Manage third parties: Data laws, as well as contractual commitments, typically require organizations to take responsibility for the people with whom they share data. For example, if you work with a technology vendor and share data with it, you must manage that vendor and ensure they keep data secure. The vendors themselves must demonstrate how their security measures meet the necessary standards. Any cybersecurity strategy is only as strong as the weakest link in the chain. If the partners with whom you share data or content do not have strong security measures, you are exposed.

Communicate and train the team: A strategy is only effective if it is applied. Developing a plan is only the first step, so there must be a culture of security across the business, with top- down support and frequent training for all relevant personnel. This reduces risk, and potentially reduces your exposure if a breach does occur, as regulators will often look at training when assessing whether appropriate measures had been in place. For large organizations, in-person training can be a logistical burden, so advisers such as CMS are increasingly offering eLearning solutions that can be immediately rolled out.

Test it: Just as regular drills are necessary to prepare for a fire, organisations should regularly test their cybersecurity plans to ensure that they are fit for purpose, and that each relevant team member knows their role. As a starting point, I recommend carrying out a cybersecurity incident workshop, based on a rolling breach scenario, with representatives from senior leadership, legal and compliance, HR, PR and communications, IT and operations.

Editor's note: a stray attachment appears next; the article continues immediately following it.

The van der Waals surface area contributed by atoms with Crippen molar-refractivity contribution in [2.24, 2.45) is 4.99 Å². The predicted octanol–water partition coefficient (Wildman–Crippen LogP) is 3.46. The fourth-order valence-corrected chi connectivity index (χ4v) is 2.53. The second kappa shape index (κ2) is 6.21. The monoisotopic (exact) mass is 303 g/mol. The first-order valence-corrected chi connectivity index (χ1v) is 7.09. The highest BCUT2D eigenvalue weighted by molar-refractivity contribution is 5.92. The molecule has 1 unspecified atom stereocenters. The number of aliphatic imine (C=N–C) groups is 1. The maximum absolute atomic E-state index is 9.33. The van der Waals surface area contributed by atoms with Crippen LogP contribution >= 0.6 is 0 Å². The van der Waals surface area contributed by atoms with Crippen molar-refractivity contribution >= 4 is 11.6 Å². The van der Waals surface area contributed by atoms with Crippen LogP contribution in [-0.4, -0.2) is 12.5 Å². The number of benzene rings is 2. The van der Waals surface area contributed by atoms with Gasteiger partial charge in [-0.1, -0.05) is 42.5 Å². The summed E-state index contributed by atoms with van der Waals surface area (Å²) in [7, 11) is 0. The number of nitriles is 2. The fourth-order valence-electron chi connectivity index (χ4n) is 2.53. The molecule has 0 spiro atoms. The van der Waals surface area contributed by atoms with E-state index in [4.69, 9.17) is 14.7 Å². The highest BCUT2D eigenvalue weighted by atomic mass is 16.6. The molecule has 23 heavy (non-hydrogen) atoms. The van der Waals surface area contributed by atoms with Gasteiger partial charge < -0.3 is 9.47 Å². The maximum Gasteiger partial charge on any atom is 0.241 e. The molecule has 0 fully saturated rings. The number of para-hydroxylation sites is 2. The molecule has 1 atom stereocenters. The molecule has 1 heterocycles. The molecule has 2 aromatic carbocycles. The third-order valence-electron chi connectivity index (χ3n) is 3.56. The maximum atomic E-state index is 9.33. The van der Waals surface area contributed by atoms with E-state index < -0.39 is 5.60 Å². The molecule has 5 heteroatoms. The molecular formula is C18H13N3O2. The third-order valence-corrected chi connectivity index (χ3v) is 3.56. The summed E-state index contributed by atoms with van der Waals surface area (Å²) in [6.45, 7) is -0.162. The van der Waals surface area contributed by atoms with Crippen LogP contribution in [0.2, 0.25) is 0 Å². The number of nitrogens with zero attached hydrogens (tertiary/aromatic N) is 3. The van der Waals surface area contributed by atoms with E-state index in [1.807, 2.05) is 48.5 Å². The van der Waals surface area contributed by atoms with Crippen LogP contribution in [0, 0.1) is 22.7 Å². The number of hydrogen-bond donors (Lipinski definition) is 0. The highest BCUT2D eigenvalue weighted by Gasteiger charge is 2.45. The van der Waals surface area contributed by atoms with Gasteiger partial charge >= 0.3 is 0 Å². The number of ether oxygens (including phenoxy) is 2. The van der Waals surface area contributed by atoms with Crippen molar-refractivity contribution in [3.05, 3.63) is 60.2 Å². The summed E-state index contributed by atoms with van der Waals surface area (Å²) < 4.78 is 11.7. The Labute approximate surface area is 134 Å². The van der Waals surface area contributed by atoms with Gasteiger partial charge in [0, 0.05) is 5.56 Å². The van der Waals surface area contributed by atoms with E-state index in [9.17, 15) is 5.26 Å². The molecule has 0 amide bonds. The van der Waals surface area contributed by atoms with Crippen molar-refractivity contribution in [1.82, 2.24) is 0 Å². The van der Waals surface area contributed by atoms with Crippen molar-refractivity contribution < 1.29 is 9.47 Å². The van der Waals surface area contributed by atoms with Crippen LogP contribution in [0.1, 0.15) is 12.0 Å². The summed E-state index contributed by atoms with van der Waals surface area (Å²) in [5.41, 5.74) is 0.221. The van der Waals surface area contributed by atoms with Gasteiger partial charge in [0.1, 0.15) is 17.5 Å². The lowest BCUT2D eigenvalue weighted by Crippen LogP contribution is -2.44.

Keep it under review: Each data incident poses new challenges for response teams, and as data regulation evolves, your business’ approach to data security and data breach response must also evolve.

Notify if a breach occurs: Data laws increasingly require notification if a breach occurs. For example, the EU’s GDPR will require organisations to report certain types of data breaches to regulators, and in some cases to affected individuals, within 72 hours of becoming aware of the breach. At a contractual level, you may also be required to notify affected partners. In the UK, 25,965 incidents were reported to the Information Commissioner’s Office (ICO) between 1 July and 30 September 2021, of which 6,452 were cyber. Of the total, 5,000 incidents impacted the health sector, with education & childcare the next most affected.

Penalties and business impacts

Although the financial penalties are potentially large and must be taken seriously (e.g., GDPR carries a maximum fine of 4% of worldwide turnover, or €20 million), the greater concern for many companies will often be:

  • an inability to operate the business whilst IT systems have been compromised without suitable back-up;
  • loss of valuable intellectual property rights;